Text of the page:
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The Canadian skin-care industry's latest hot ingredient? Maple syrup Add to ...

Temperatures are on the rise across the country and, for maple-syrup producers, that means one thing: Get to work. Canada is responsible for 85 per cent of the world's maple syrup: Most of the more than 900 million litres of sap that is collected every year will be processed and land on breakfast tables all over the world. Recently, though, that sap has been taking a detour on its way to pantry shelves, oozing its way onto beauty counters in the form of skin-care products.

 

It's pretty widely known that pure maple syrup and sap dish up a host of nutrients along with sweet, sticky goodness. Recently, however, a study conducted by University of Rhode Island researcher Navindra Seeram (made possible by Conseil pour le développement de l'agriculture du Québec ) confirmed more than 20 health-enhancing compounds, including minerals such as manganese, potassium, zinc and calcium, good stuff like vitamins A and B, serious doses of antioxidants and a host of anti-cancer, anti-bacterial and anti-diabetic properties. The beauty industry took immediate notice. Surely, what's good for the body is just as good for the skin, right?

Ben Kaminsky thought so more than 30 years ago. Long before he started his booming beauty business, the founder and chief executive officer of B. Kamins had an Oprah-esque aha moment during an ice-fishing trip when he wondered how maple trees managed to thrive and survive through harsh Canadian winters. A pharmaceutical and dermatological chemist, he decided to find out, taking some sap into his laboratory and finding it contained a host of drug substances, hormones and a natural humectant. The experiment led to the development of his first product, Menopausal Skin Cream, which he made for his wife.

 

Today, a key component in B. Kamins' lineup of 80 (and growing) high-end products is its trademarked Bio-Maple Compound, extracted from the sap of Canadian Acer Saccharum maple trees from Quebec, where the company is based. "The early spring sap has the highest percentage of active ingredients," Kaminsky says. "These include amino peptides, calcium and phosphorous. It also has antioxidant properties that neutralize free radicals and the hormones have a regulatory effect on cells, aiding in their regeneration."

 

B. Kamins is now sold in 12 countries and has earned a spot on spa menus from Canyon Ranch in Lennox, Mass. to Spa Eastman's two Quebec locations. Most recently, Oceanfront Properties Limited announced that it will offer B. Kamins as its in-room toiletries at a number of its hotels in North America.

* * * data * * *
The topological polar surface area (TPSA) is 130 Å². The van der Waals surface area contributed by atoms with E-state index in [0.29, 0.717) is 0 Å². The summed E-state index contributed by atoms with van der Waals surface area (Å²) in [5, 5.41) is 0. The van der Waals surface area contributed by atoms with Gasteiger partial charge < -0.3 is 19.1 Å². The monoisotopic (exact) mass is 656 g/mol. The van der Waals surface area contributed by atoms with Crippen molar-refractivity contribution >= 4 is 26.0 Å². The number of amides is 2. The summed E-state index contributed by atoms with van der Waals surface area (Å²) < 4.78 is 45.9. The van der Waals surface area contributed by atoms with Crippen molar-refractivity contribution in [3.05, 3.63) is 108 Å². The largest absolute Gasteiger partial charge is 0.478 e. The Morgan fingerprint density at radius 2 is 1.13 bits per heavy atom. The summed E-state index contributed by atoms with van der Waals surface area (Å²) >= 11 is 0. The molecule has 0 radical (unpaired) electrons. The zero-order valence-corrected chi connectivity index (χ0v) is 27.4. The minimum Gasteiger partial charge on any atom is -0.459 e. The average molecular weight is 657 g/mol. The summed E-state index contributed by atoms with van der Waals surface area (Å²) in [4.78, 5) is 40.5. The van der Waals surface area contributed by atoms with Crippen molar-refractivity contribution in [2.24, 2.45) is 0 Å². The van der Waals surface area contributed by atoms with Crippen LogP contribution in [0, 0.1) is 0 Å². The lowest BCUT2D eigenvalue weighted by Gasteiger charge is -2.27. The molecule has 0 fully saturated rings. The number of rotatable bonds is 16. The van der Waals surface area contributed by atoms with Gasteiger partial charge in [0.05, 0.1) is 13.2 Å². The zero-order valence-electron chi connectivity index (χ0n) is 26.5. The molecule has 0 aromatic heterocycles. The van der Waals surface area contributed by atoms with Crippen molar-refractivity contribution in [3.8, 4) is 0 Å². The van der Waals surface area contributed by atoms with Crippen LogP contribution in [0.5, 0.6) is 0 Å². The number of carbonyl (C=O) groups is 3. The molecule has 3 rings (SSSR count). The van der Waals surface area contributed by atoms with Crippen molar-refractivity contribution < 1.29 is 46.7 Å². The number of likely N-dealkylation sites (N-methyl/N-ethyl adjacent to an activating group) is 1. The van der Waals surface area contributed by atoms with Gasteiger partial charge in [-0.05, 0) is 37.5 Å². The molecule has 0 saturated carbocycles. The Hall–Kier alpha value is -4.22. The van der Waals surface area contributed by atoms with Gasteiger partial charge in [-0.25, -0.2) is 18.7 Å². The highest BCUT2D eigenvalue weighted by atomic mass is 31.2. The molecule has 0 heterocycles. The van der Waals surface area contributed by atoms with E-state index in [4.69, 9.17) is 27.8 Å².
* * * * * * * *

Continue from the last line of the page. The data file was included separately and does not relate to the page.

While B. Kamins is at the fore of exploiting maple syrup's skin-enhancing potential, it's by no means the only outfit doing so of late. Among the leading players is Citadelle, the Quebec maple-product producers co-operative, which channels sap, syrup and sugar from over 2,000 farmers into the making of Samara, a line of maple-infused beauty boosters. 

The latest entry into the market comes from Pakenham in eastern Ontario, where Shirley Fulton-Deugo produces Maple Luscious, a six-product line that incorporates maple tapped from the 400-acre forest that has been in her family since the 1840s. Launched in February, the budget-friendly line (products range from $6 to $30) had been in the works for almost three years; its various formulations contain maple syrup, sugar sand (a byproduct of evaporation, part of the syrup-making process), granulated maple sugar and maple sap. A men's line is slated for debut in 2012.

"The research coming out now on maple goes beyond just nutritional data," Fulton-Deugo say. "I had a feeling that it would be as good on the skin as it was in the body. It was a good fit for us."

Maple Luscious is being sold through www.fultons.ca and at a handful of Ontario spas, such as Holtz Spa in Ottawa. Holtz's owner, Christine O'Grady, has even added a new treatment to her roster of services, the Maple Luscious Body Scrub, built around the line. "It smells delicious," O'Grady says. "It reminds me of a pancake breakfast."

Special to The Globe and Mail

 

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